Microsoft developed Band to be a fitness device with some smartwatch features, whereas, other devices are a smartwatch first with some fitness features haphazardly thrown in. In my opinion, the harder piece is fitness and in this area Microsoft has pretty much gotten it right. Anyone can build a clock. There’s more to do, but Band (particularly the 2nd version), is on the right path.
But, that’s not to say that the smartwatch features of Microsoft Band are anything to be scoffed at, just that they are really secondary. However, just like any plain old smartwatch, the Band’s Clock tile contains what you’d expect to be there: Reminder, Timer, and Stopwatch.
Microsoft Band can track any type of activity you might want to monitor by heart rate and active moments. You do this through either the Exercise tile or the Guided Exercise tile (Running, Biking, and Golf have their own distinct tiles). With the December update to Band 2, you can now use the online tool (in the Microsoft Health Dashboard) to create, customize, and share your self-created workouts. Here’s a couple articles to learn more about this feature:
- Create Your Own Workouts Using the Improved Microsoft Health Dashboard and Microsoft Band
- Using Microsoft Band to Create Circuit and Interval Training Workouts
The Guide Workouts are great, because they walk you through an entire exercise routine from start to finish. It’s like having a personal fitness coach on your wrist. Selecting just the right workout, you can choose something that fits into your schedule. Have 20 minutes to kill? Find a 20-minute workout and get started.
For those who might not be able to locate a guided workout to suit their needs, or can’t find the right exercises in Microsoft’s current exercise database, there’s the Exercise tile (non-guided). In the December update, Microsoft delivered the ability to create custom activities for the Exercise tile. This was an awesome addition for me. I regularly log activity minutes boxing or doing martial arts. I’ve added these to my Exercise tile options so they are recorded as such in the Microsoft Health Dashboard. But, unlike the Guided Exercise tile, the Exercise tile keeps monitoring until you decide it’s time to quit. This makes it difficult to know when to stop, or how to fit actual life into your workouts – and vice versa.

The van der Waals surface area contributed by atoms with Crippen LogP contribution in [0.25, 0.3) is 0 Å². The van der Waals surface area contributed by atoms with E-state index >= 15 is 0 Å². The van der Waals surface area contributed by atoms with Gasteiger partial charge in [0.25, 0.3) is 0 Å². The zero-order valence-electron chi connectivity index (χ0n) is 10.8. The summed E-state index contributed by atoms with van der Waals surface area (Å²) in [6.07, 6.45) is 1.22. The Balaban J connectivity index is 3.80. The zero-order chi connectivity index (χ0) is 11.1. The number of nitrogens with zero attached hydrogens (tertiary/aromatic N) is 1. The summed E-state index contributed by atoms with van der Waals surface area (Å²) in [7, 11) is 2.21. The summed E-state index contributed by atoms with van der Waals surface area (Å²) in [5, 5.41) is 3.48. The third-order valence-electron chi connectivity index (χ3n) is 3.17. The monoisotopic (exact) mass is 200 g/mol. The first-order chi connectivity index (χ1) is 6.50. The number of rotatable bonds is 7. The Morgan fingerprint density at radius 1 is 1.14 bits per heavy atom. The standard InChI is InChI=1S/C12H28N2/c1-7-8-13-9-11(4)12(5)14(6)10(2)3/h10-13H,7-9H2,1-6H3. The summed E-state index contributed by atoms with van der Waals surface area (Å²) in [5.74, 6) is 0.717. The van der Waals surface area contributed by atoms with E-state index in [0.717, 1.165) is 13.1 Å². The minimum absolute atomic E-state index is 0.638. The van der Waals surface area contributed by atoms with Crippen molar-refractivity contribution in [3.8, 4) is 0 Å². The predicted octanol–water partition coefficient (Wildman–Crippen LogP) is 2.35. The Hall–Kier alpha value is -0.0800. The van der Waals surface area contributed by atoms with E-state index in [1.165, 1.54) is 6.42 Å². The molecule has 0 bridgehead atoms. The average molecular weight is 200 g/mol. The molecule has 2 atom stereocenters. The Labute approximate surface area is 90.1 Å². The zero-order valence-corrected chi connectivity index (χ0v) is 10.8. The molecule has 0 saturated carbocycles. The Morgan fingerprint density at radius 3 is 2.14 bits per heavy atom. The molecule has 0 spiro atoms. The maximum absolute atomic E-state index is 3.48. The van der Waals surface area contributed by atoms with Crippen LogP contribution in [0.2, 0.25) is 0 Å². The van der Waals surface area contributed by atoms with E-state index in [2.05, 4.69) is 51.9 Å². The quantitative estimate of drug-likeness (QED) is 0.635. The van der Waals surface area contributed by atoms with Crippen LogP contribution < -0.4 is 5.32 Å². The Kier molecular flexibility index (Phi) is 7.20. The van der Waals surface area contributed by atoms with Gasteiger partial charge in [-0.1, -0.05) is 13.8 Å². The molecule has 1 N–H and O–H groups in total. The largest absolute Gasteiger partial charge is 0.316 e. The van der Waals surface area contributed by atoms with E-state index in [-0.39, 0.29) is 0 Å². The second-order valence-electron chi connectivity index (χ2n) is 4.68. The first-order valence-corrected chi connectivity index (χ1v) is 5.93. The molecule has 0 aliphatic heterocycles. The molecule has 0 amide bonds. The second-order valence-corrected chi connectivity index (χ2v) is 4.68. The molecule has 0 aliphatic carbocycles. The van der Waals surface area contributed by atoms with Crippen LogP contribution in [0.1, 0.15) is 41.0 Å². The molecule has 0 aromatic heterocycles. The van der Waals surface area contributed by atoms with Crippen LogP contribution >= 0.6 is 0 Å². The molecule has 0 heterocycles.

Recently, I’ve taken to incorporating the smartwatch Reminder feature into my workouts. You can choose to use either the Reminder or the Timer, but it’s up to you.
Using the Reminder, I set the time I’d like to be finished with the workout and then kick off the Exercise tile activity. Or, I use the Reminder to set a time when I need to do something else for a few minutes (i.e., pause the activity tracker to switch over the laundry or check the inner temperature of a Christmas turkey). Once my other thing is finished, I kick off the Exercise activity again. Football game comes on in 15 minutes? No problem. Do something active for 15 minutes and still catch the game.
The Reminder and Timer smartwatch functions exist inside the Clock tile (as shown in the next image):
Once inside the Clock tile, set the Reminder or swipe right-to-left to access the Timer.